The female lays about 3,000 to 4,000 eggs at a time. The tadpoles hatch, and after two days, start feeding on vegetation, small fish, invertebrates, and even each other. Defending males continue to watch over the tadpoles, which metamorphose within three weeks. During the tadpole's development, the father guards his young. Due to the male bullfrog's overprotective behaviour, he pounces and bites anything that he views as a threat. If the pool is in danger of drying out, the father uses his legs and head to dig a canal from the drying pond to a bigger pond. He continues to guard the tadpoles until they are old enough to fend for themselves, although he may also eat some of them.[13][15]

Pet tradeEdit

The African bullfrog is an exotic pet in many countries around the world. Animals sold are generally bred in captivity. Pet African bullfrogs may live for 35 years in captivity.[5]


  1. ^ a b c IUCN SSC Amphibian Specialist Group (2013). "Pyxicephalus adspersus". IUCN Red List of Threatened Species. 2013: e.T58535A3070700. doi:10.2305/IUCN.UK.2013-2.RLTS.T58535A3070700.en. Retrieved 15 November 2021.
  2. ^ a b Scott, E.; J.D. Visser; C.A. Yetman; L. Oliver; D.G. Broadley (2013). "Revalidation of Pyxicephalus angusticeps Parry, 1982 (Anura: Natatanura: Pyxicephalidae), a bullfrog endemic to the lowlands of eastern Africa". Zootaxa. 3599 (3): 201–228. doi:10.11646/zootaxa.3599.3.1. hdl:2263/57608. PMID 24613871.
  3. ^ "Giant African Bullfrog".
  4. ^ Evans S, Groenke J, Jones M, Turner A, Krause D (2014). "New Material of Beelzebufo, a Hyperossified Frog (Amphibia: Anura) from the Late Cretaceous of Madagascar". PLOS ONE. 9 (1): e87236. Bibcode:2014PLoSO...987236E. doi:10.1371/journal.pone.0087236. PMC 3905036. PMID 24489877.{{cite journal}}: CS1 maint: multiple names: authors list (link)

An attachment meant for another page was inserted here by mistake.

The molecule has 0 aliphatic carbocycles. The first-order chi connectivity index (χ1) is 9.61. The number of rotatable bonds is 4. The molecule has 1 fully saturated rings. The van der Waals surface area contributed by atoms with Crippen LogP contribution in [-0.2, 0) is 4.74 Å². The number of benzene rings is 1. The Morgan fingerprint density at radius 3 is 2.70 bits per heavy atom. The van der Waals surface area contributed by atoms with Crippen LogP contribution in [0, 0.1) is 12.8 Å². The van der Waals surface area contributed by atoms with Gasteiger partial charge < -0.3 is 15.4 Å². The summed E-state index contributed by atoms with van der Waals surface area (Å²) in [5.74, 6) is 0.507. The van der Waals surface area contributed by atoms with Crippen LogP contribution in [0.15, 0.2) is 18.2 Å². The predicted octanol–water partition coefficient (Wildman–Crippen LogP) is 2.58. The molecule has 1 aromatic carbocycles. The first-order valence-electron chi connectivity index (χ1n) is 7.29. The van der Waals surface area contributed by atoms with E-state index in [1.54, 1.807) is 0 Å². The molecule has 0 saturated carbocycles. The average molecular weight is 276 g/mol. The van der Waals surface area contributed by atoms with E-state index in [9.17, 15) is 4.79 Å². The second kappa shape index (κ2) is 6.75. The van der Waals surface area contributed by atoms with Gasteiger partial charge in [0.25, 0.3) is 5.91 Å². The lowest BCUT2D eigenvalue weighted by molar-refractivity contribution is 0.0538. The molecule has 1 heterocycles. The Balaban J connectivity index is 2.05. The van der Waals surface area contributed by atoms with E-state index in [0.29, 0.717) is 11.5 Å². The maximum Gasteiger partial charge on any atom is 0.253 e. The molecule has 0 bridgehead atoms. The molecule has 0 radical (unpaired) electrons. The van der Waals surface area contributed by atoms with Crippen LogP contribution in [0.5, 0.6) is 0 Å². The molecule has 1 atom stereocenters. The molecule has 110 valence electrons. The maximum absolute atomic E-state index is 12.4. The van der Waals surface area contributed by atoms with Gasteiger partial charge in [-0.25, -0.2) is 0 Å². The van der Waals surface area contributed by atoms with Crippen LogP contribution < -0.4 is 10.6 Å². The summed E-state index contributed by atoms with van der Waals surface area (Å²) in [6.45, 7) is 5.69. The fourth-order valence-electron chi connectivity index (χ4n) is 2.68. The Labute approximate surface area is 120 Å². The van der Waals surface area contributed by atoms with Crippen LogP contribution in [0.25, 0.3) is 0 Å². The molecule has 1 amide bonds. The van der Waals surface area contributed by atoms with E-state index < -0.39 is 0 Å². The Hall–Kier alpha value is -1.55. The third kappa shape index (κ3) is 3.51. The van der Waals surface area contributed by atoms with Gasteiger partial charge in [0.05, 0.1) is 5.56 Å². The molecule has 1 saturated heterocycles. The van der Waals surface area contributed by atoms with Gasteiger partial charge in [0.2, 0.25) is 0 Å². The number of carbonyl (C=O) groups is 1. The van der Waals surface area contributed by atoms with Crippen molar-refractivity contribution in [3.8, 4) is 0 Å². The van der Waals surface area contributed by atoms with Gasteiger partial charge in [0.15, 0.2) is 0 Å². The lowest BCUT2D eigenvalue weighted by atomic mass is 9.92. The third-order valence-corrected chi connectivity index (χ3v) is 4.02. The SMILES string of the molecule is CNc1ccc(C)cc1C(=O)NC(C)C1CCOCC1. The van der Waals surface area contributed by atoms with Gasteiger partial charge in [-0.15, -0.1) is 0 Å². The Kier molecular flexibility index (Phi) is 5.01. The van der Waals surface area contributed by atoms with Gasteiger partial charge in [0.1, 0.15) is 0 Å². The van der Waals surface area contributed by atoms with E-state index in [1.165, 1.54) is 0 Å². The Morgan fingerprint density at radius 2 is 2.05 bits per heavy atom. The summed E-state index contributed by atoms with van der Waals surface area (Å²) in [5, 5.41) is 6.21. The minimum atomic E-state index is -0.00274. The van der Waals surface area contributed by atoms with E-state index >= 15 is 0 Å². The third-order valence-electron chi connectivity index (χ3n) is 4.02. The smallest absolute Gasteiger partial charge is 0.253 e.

5. ^ a b c Gampper, Terry (2002). "The Natural History and Care of the African Bullfrog". Melissa Kaplan's Herp Care Collection. Retrieved 2018-11-11.
  6. ^ Loveridge, Arthur (1950). "History and habits of the East African bullfrog" (PDF). J. East Afr. Nat. Hist. Soc. 19: 253–275. Retrieved 9 November 2018.
  7. ^ Bishop, P. (19 October 2004). "Pyxicephalus adspersus". AmphibiaWeb. Retrieved 11 January 2020.
  8. ^ "Pyxicephalus adspersus". Animal Diversity Web.
  9. ^ "African Bullfrog".
  10. ^ "Bronberg: African bullfrog haven". 26 February 2009. Archived from the original on 21 April 2014. Retrieved 4 May 2014.
  11. ^ Branch, W. R. (1976). "Two exceptional food records for the African bullfrog, Pyxicephalus adspersus (Amphibia, Anura, Pyxicephalidae)". Journal of Herpetology. 10 (3): 266–268. doi:10.2307/1562997. JSTOR 1562997.
  12. ^ Balinsky, J. B. (1954). "On the breeding habits of the South African bullfrog Pyxicephalus adspersus". South African Journal of Science. 51 (2): 55–58.
  13. ^ a b c "African Bullfrog - Pyxicephalus adspersus". World Association of Zoos and Aquariums. Archived from the original on 2018-05-03. Retrieved 2018-11-11.
  14. ^ "African Bullfrog - Pyxicephalus adspersus - Details". Encyclopedia of Life. Retrieved 20 January 2015.
  15. ^ Cook, C.L.; Ferguson, Jan W.H.; Telford, S.R. (June 2001). "Adaptive male parental care in the giant bullfrog, Pyxicephalus adspersus". Journal of Herpetology. 35 (2): 310. doi:10.2307/1566122. JSTOR 1566122.

External linksEdit